Jubilee Tree Planting Project

Announcement: YACWAG’S Jubilee Tree Planting Project 2012

Trees are essential to life and YACWAG decided to celebrate trees through all of its 2012 activities including helping to plant 60 new trees in Yatton and Congresbury to celebrate Her Majesty the Queen’s Diamond Jubilee.  This project has now been fulfilled and our  Jubilee trees will benefit our children and grandchildren – and even our great-grandchildren!  They provide oxygen, filter pollution, reduce stress, support wildlife.  We need trees for a happy, healthy lifestyle.

Congresbury Tree Trail/Yatton Tree Trail 

These leaflets are based on Treasured Trees of Yatton and Congresbury which was published in 2012 to mark the Queen’s Diamond Jubilee.  These walks have been produced by YACWAG to promote our amazing tees and encourage us to care for them.  You can download a copy of the  Congresbury Tree Trail here and the Yatton Tree Trail here.

flickr photos of local trees

NEW Jubilee Tree Website www.yacwagstreasuredtrees.webs.com

For the Queen’s Diamond Jubilee we planted 60 trees in Yatton and another 60 at St Andrew’s School, Congresbury.  We now have a website on which you can learn more about the trees we planted and the wildlife associated with them, and keep up-to-date with the progress of these trees. Thanks to Higgy for all his hard work on this website.  In due course we hope to include information about other ‘treasured trees’ in the two parishes.

Click here to go to Yacwag’s Treasured Trees (Trees planted for the Queen’s Daimond Jubilee in 2012).

Tree Maintenance 14 March 2015

On a cold March afternoon YACWAG members tended to some of the trees planted just over two years ago; they checked stakes and ties, removing guards where necessary, measured height and circumference as well as lifting the crowns
of some (cutting off the lower branches). The volunteers also cleared an unloved area in Stowey Road outside the school, removing bramble and litter while tending to a small whitebeam tree planted for the Queeen’s Jubilee.

Clearing bramble in Stowey Road as part of a general tidy-up of a scruffy area outside the school gate


The good news is that 58 of the 60 original trees are thriving. The other
two have been replaced.








Yatton’s Jubilee trees will soon be on the Treezilla website. The ambitious Treezilla project aims to map every public tree in the UK and YACWAG’s Jubilee trees will be added gradually. If anyone would like to help record the trees on public land, please get in touch as this will be an ongoing project.

An ornamental cherry tree in Well Lane is measured for the Treezilla project.

Jubilee Wood success at St Andrew’s School – Sept 2014

In September 2014 Sue Lovesey and Faith Moulin returned to the Jubilee Wood at St Andrews School, Congresbury, to check on the trees. Almost all the trees had not only survived but had put on excellent growth considering the conditions they have had to cope with since they were planted! The ground at St Andrews is heavy clay and when the trees were planted it was saturated. This summer the trees were subjected to long periods of drought when the ground was extremely hard. The trees, almost exclusively native, have proved to be equal to the challenges and are growing very well, particularly the alder trees propagated from seed by Richard Croucher.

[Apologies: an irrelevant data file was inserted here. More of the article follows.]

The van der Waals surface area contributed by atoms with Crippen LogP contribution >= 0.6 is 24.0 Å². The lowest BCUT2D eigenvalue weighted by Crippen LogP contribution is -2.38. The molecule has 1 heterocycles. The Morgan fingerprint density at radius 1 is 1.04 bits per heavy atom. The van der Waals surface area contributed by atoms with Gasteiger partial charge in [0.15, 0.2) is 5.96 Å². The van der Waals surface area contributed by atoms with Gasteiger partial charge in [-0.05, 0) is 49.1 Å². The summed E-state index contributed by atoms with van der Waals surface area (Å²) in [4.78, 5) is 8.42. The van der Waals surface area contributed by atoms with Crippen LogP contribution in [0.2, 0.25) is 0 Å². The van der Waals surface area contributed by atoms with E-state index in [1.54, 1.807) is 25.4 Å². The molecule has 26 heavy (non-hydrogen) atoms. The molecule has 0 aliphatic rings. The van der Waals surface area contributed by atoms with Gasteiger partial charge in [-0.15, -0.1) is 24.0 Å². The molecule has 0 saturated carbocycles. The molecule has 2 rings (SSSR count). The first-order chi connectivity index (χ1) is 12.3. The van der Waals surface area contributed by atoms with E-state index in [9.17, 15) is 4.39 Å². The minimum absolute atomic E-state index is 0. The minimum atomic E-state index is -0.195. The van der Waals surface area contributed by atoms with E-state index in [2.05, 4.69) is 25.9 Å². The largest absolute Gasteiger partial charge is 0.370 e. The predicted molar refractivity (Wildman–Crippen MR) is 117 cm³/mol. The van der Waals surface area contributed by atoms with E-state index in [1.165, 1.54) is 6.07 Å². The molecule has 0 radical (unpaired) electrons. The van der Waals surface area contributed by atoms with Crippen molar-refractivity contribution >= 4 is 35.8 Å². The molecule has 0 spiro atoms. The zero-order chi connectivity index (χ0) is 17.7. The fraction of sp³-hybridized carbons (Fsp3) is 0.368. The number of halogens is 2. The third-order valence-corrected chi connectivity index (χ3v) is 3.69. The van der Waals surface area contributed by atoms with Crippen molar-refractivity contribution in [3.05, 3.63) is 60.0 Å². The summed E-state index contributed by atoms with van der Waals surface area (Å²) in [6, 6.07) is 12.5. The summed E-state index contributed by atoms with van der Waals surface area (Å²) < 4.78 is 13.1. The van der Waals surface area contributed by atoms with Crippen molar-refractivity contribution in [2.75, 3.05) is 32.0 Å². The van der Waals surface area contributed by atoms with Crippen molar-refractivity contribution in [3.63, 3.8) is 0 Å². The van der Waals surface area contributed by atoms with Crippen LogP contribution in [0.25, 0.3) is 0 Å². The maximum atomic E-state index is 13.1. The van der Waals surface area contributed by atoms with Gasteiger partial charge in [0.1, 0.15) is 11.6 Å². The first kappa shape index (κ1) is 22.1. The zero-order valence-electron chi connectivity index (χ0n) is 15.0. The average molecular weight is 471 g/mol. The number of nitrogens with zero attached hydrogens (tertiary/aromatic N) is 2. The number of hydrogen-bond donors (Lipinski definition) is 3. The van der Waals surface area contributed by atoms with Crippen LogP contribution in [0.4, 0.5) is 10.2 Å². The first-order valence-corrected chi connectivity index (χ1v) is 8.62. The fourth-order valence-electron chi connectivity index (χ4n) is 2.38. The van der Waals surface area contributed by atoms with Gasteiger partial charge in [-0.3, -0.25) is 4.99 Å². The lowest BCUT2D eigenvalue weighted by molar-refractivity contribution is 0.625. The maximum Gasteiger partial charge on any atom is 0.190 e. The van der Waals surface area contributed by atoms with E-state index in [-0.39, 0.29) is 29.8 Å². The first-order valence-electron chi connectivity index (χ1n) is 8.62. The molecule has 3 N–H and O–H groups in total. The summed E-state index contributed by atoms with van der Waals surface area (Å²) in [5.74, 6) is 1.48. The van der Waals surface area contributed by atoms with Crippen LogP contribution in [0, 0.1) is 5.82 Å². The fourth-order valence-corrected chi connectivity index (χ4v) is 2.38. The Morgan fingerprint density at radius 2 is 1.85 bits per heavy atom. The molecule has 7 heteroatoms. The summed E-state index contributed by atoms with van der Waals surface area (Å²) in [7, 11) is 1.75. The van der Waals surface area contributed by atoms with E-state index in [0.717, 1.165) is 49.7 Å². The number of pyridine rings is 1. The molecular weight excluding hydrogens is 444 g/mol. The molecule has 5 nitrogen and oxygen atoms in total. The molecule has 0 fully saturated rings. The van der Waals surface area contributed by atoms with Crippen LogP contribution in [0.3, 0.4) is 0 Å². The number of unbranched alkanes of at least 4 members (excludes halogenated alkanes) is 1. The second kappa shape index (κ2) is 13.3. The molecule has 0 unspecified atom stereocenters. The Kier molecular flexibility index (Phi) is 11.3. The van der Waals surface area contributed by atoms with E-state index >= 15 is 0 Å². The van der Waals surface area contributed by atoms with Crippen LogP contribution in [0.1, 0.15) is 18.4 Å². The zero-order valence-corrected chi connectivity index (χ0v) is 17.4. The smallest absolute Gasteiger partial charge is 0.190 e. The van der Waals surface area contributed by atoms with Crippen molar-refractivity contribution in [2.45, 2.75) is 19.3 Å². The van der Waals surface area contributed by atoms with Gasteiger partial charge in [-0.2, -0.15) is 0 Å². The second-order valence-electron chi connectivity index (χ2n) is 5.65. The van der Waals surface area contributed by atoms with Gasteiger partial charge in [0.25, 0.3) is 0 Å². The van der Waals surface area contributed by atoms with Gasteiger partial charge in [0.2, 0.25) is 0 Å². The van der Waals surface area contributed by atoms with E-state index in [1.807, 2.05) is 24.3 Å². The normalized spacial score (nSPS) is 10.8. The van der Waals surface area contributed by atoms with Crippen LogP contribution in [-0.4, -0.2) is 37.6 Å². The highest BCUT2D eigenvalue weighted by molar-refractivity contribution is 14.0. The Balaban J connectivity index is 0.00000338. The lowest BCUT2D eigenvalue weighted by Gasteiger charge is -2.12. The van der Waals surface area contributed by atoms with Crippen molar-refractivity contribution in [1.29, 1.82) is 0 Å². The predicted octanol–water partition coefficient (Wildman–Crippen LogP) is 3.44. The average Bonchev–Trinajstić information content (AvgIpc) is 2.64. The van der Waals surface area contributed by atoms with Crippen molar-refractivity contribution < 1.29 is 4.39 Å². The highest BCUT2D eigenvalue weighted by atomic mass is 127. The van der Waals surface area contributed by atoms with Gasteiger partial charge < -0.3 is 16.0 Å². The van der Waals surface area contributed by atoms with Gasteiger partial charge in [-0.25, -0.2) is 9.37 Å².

Jubilee Tree Planting Project – update 12th September 2013

It is encouraging to see that some of the trees we planted to celebrate the Queen’s Jubilee last year are already providing wildlife habitat.  The buff tip moth caterpillars are munching away on the leaves of a red oak we planted at Horsecastle play area, Yatton.  An alder tree in Arnolds Way is peppered with nibbled holes and this white caterpillar seems to be the culprit. We haven’t managed to identify it yet – it may be a sawfly rather than a moth larva.
We hope to organise a walk soon to take a look at some of the trees. Most of them have survived their first very difficult year, thanks to all those who have put themselves out to keep them going.


Caterpillar on the alder tree

Buff tip moth caterpillars on the red oak

Garden spider on the red oak

Jubilee Tree Planting Project – update 27th May 2013

Some essential maintenance has been carried out on some of the trees planted in the winter. This has included weeding prior to re-mulching, adjusting tree ties and tree guards and watering. A small group of YACWAGgers will attend to similar problems at the Jubilee Wood (over 60 trees we planted at St Andrew’s School in Congresbury).

Young trees are very susceptible to drying out, particularly if they were bare-rooted when planted, as most of the small ‘feeding’ roots will have been destroyed in the transplanting process. They need a couple of seasons to develop a good root system before they really start to grow much above the ground. Grass is a very strong competitor for water, particularly if it is cut by shears, mower or strimmer, as the increase in growth will take a lot of moisture from the first couple of inches of soil – just where the tree wants to get its own water from. This is why we are weeding around our new trees. Drying winds add to the trees’ problems, so adding a composted bark mulch will help prevent evaporation of water from the soil surface and give the young trees a better chance.

Trees that were container-grown have their own problems. They are often very top-heavy, with a huge amount of leaves to support for the size of the rootball, and also not very steady on their ‘legs’. Sensible staking is necessary. We used double staking where the tree was very large, so that it could not rock too much. Accepted best practice nowadays is to use the tie no more than one third up the stem of the tree from the ground, with the stake on the windward side. However, sometimes that is not entirely possible, or was not understood by the people who planted the trees, so we are re- visiting and sorting out the ties to make sure the trees are nice and firm. Our project did wonderfully well for recycling stakes and ties, but this didn’t necessarily make it easy!

Almost all of our 60 trees in Yatton have survived so far – one apple tree in Derham Park appears to have died this spring, and we will replace that one in the autumn. Some naughty rodents have nibbled some of the trees at St Andrew’s School, but we have bought some protectors to put them off. We will be tending the St Andrew’s trees this week.